Reading a bonfire, top to bottom
30 October 2008Add to My Folder
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Perfect to share in winter time, this poem is ideal for building children’s store of vocabulary and discussing the meanings of words using the context in which they appear. Its interesting form – describing a bonfire from the top down – provides a framework which children can use to create their own poems in the same style. As well as using similes, it provides the opportunity to introduce the concept of metaphor.
These teachers’ notes accompany the PRINT ONLY guided reading leaflet in Literacy Time PLUS Ages 7 to 9, November 2008.
Shared learning and teaching
- Talk about bonfires the children have seen. What is the atmosphere like at a Bonfire Night party? How would they describe the fire? List their ideas to compare with the poem later.
- Practise decoding any words your children could find difficult to read, such as expire, dissolved, ruin and furnace. Discuss the silent ‘w’ in wrestle and wrist and the soft ‘g’ in singe. Think of other examples.
- Discuss the title and what this might suggest about the poem to follow.
Children should be able to recognise adjectives and understand their role in a sentence. They should be familiar with simple similes and how they are constructed.
Reading and responding
- Read the poem together. Which lines do the children think should be read quietly and which could be more dramatic? Try splitting the poem up, with different children reading each line. Are there any lines which would sound better read by the whole class?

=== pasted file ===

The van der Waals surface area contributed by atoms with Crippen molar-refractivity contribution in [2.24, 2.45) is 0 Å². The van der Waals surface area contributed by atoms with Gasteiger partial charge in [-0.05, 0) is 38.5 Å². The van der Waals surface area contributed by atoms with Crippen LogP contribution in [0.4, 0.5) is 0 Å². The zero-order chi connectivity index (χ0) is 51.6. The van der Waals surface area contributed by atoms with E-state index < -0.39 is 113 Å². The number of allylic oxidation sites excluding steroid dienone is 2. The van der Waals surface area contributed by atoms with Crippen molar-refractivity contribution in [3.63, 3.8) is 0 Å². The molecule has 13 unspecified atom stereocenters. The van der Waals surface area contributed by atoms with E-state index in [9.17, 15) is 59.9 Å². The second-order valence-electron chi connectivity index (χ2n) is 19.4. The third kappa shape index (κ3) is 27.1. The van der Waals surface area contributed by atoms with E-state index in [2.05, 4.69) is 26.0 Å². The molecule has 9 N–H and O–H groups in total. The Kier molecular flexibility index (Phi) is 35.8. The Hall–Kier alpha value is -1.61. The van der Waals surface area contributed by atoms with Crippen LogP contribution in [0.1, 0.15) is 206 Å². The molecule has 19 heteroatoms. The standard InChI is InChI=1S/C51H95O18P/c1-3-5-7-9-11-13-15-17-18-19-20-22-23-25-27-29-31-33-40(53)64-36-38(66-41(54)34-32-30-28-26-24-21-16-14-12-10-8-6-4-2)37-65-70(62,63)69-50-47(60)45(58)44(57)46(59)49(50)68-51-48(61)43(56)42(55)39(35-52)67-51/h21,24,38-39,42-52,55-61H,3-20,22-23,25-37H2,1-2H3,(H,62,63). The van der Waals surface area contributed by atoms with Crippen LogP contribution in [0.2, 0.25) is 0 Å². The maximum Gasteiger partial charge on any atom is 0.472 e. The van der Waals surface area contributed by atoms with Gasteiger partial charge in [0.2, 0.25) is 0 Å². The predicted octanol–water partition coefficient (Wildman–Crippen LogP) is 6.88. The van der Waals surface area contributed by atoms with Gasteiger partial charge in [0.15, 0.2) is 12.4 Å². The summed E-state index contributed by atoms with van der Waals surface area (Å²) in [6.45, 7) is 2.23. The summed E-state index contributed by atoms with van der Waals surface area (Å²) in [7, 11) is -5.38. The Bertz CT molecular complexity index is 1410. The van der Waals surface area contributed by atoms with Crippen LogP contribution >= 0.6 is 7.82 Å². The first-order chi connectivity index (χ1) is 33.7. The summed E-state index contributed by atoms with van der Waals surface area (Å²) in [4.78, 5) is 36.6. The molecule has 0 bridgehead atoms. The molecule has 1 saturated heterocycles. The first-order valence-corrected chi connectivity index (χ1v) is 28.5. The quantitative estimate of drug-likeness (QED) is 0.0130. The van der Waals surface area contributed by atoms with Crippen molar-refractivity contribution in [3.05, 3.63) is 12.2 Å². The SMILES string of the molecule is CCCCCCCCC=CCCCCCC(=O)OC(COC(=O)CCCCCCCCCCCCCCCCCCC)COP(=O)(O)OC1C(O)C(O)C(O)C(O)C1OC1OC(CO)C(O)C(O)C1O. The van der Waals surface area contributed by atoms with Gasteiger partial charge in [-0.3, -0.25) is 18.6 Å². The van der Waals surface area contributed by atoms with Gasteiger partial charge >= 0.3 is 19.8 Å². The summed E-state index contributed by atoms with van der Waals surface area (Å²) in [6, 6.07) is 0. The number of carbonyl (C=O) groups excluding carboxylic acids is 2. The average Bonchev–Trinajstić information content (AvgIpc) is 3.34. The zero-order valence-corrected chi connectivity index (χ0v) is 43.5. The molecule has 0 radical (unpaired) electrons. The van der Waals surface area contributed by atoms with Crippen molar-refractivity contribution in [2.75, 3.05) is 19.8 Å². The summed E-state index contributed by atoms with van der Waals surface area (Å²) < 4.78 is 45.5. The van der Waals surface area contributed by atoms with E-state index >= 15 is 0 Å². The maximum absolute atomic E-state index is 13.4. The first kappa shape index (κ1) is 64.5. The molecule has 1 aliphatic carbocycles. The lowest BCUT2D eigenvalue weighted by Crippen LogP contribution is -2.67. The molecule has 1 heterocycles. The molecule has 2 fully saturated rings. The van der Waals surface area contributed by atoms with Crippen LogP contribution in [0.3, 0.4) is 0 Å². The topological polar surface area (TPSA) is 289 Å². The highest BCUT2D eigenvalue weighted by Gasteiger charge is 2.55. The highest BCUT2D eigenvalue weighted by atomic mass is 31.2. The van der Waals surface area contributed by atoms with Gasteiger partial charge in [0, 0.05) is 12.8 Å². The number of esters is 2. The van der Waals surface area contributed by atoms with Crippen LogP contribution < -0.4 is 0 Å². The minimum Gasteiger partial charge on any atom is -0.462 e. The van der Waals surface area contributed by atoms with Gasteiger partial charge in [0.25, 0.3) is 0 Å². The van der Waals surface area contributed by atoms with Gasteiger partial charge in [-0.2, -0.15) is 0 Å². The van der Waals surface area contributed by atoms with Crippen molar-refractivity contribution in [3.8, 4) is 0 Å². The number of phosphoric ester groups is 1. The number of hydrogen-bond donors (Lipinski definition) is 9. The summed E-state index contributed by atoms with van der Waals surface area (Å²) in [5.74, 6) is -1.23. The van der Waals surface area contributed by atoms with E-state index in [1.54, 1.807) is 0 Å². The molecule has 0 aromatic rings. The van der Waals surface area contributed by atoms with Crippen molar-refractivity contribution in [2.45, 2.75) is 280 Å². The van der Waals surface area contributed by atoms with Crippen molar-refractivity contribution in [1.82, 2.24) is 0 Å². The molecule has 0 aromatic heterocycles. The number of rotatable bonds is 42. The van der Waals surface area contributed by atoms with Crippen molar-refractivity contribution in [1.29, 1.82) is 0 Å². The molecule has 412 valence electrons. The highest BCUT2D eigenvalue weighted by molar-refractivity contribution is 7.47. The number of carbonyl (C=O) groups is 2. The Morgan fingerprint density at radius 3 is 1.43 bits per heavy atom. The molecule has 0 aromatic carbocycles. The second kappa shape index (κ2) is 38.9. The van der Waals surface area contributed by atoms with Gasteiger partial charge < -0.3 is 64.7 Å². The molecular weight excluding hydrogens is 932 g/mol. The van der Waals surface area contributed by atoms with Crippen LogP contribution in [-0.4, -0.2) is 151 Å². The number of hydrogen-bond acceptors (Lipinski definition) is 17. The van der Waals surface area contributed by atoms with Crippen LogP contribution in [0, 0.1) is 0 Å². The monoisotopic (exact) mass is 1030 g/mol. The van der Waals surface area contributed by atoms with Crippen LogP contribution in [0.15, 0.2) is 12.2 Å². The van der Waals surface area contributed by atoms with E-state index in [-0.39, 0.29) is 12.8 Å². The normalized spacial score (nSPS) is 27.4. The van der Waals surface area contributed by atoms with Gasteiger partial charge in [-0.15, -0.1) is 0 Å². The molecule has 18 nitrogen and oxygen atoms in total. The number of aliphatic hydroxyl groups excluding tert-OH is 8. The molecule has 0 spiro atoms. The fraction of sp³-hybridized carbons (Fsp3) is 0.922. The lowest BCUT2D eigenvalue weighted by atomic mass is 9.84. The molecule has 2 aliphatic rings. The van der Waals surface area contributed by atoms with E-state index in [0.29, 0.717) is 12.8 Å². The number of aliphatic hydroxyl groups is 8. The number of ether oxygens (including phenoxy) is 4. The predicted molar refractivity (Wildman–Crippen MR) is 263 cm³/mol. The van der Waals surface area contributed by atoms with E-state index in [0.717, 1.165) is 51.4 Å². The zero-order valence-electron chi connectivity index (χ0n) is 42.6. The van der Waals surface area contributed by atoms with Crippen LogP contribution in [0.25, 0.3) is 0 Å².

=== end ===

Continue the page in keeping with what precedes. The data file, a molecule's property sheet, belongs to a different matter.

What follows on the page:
- Do they now understand the title?
- Make a glossary of the poem, using the context to work out the meaning of unfamiliar vocabulary.
- What tense has the poet used to write the poem? Why? Talk about the structure of the poem and the use of capital letters and full stops.
- How do we know it is a very big bonfire? What tells us that it will not last very long?
- How does the poet describe the heat and smoke? Give the children time to investigate this, working in pairs and listing what they find. Discuss their ideas.
- Find the similes (eg, ‘smoke as thick as wrists’). The poet compares the bonfire to various things – list these together. Note the use of fingers, wrists and fists. Why would the poet suggest the bonfire is like hands?
- Discuss the line ‘Fingers of smoke in sparking gloves…’ and explain that this is a metaphor.
- How would you have felt if you had been there?
- Who was Guy?
Key learning outcomes:
- To investigate the poet’s use of figurative and expressive language to create images and atmosphere;
- To prepare poems for performance;
- To write poems using similes and adjectives.
This resource supports work in the Year 4 Literacy Framework Poetry Planning Unit 1 – Creating images.
Create a class poem in the same style by writing sentences about a giant – describing him from top to bottom. The guy wore a ‘coat of flame and ruin’. What was the giant’s coat like? Write sentences describing his hair, boots, tummy, nose and teeth, using similes where possible. Arrange them until they are in top to bottom order.
Group and independent activities
- Challenge the children to create their own similes to describe smoke, flames and the noises of a bonfire.
- Give each child a piece of black paper and chalks or oil pastels. Ask them to draw a picture of the bonfire using all the ideas in the poem. Display, and discuss the children’s different interpretations.
- Write top to bottom poems about a Christmas tree, deserted old house or Rapunzel in the tower. Use the activity sheet to support this activity.
- Which line of the poem do the children like best? Explain choices and vote to find the winning favourite.
- Invite another class to a performance of the poem with the children’s pictures forming a backdrop.
- Perform the children’s own ‘top to bottom’ poems and discuss them.